Poland-Netherlands: Protocol to amend income tax treaty is signed
Poland-Netherlands: Protocol to amend income tax treaty
Representatives of the governments of Poland and the Netherlands on 29 October 2020 signed a Protocol to amend the existing income tax treaty.
The Protocol must be ratified by Poland and the Netherlands to enter into force. The Protocol would enter into force at the end of the third month following the month of the mutual notification that both contracting countries fulfilled their constitutional conditions for its application and would apply to tax years, periods and taxable events taking place on the first day or after the first January of the calendar year following the year in which the Protocol enters into force (that is, no earlier than on 1 January 2022).
According to an October 2021 report from the KPMG member firm in Poland, the Protocol will not enter into force before 2023.
Real estate clause
The Protocol introduces a “real estate clause.” Under this clause, gains realized by a person having a place of residence or a seat within the territory of one of the countries from the alienation of shares or comparable rights (such as rights in a partnership or trust) may be taxed in the other country, if at any time during the 365 days preceding the alienation of these shares or comparable rights, their value derived directly or indirectly in more than 75% from immovable property located in the territory of that other country.
Principle purpose test
The Protocol also introduces a “principle purpose test” that aims to serve as an anti-abusive clause preventing abuse of agreements on the avoidance of double taxation. In general, the principle purpose test provides that no favorable provisions of a tax treaty may be relied on in a situation when obtaining the treaty benefit was one of the principal purposes of a given transaction. The test application, for example, may result in an obligation to collect withholding tax on payments made by Polish residents to entities based in the Netherlands at the domestic rates (excluding rates or exemptions provided for in the treaty), if in the given circumstances the application of the provisions of the treaty is deemed by the tax authorities as an abuse of its provisions.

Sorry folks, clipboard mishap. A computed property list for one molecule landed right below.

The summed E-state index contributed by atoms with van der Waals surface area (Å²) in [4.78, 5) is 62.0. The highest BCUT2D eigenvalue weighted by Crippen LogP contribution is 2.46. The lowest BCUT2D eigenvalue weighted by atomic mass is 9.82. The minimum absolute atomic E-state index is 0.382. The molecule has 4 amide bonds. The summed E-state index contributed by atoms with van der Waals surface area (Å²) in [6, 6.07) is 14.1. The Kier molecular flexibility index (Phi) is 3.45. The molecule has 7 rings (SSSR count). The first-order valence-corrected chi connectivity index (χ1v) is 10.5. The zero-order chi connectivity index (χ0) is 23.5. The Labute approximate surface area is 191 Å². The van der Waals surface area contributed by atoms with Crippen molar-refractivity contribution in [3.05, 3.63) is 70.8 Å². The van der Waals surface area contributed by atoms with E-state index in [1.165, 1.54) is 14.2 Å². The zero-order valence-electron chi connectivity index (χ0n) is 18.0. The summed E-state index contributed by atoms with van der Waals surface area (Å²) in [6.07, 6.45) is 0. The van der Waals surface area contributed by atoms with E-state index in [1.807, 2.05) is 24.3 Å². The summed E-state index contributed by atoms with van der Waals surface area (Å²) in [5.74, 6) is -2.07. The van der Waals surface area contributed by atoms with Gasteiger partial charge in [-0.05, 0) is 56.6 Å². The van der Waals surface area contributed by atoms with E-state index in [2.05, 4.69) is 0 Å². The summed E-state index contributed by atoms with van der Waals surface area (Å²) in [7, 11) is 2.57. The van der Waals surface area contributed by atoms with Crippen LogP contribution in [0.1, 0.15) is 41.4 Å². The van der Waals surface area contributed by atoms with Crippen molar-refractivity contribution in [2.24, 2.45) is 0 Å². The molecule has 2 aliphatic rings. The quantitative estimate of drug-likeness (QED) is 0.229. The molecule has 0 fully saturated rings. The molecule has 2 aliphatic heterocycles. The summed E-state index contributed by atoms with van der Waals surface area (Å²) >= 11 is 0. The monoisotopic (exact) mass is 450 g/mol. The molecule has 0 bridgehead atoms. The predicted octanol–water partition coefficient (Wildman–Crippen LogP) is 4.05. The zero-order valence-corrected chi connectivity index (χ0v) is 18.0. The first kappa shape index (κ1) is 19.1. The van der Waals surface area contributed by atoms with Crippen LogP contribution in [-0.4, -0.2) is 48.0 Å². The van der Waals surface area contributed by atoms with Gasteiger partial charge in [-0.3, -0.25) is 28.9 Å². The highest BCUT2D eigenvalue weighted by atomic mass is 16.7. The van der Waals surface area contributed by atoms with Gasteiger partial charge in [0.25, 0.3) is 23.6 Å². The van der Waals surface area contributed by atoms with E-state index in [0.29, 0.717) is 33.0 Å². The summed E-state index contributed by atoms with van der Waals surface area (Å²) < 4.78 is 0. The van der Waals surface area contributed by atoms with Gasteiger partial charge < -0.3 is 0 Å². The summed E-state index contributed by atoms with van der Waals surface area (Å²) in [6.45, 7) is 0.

The Protocol introduces amendments to the definition of permanent establishment. Activities that are not covered within the meaning of permanent establishment would be clarified by indicating that all exemplary activities indicated in the treaty (such as the use of facilities solely for the purpose of storage, display or delivery of goods or goods of enterprises) must be of auxiliary or preparatory nature in order not to result in a permanent establishment. The Protocol also stipulates that a permanent establishment would be created in a situation when a person acts on behalf of an enterprise in one of the countries and by undertaking these actions concludes contracts or habitually exercises a major role in concluding contracts without significant changes made by the enterprise, and these contracts are concluded on behalf of that enterprise; for the transfer of ownership or for the granting of the right to use property owned by that enterprise or that the enterprise has the right to use; or for the provision of services by the enterprise. Under the Protocol, the profits attributable to the permanent establishment would be the profits that could have been earned, by the permanent establishment in transactions with other parts of that enterprise, if the permanent establishment were a self-sufficient and independent enterprise engaged in similar activity under the same or similar conditions, having regard to the resources involved and the risks borne by the enterprise, establishment, and other parts of the enterprise.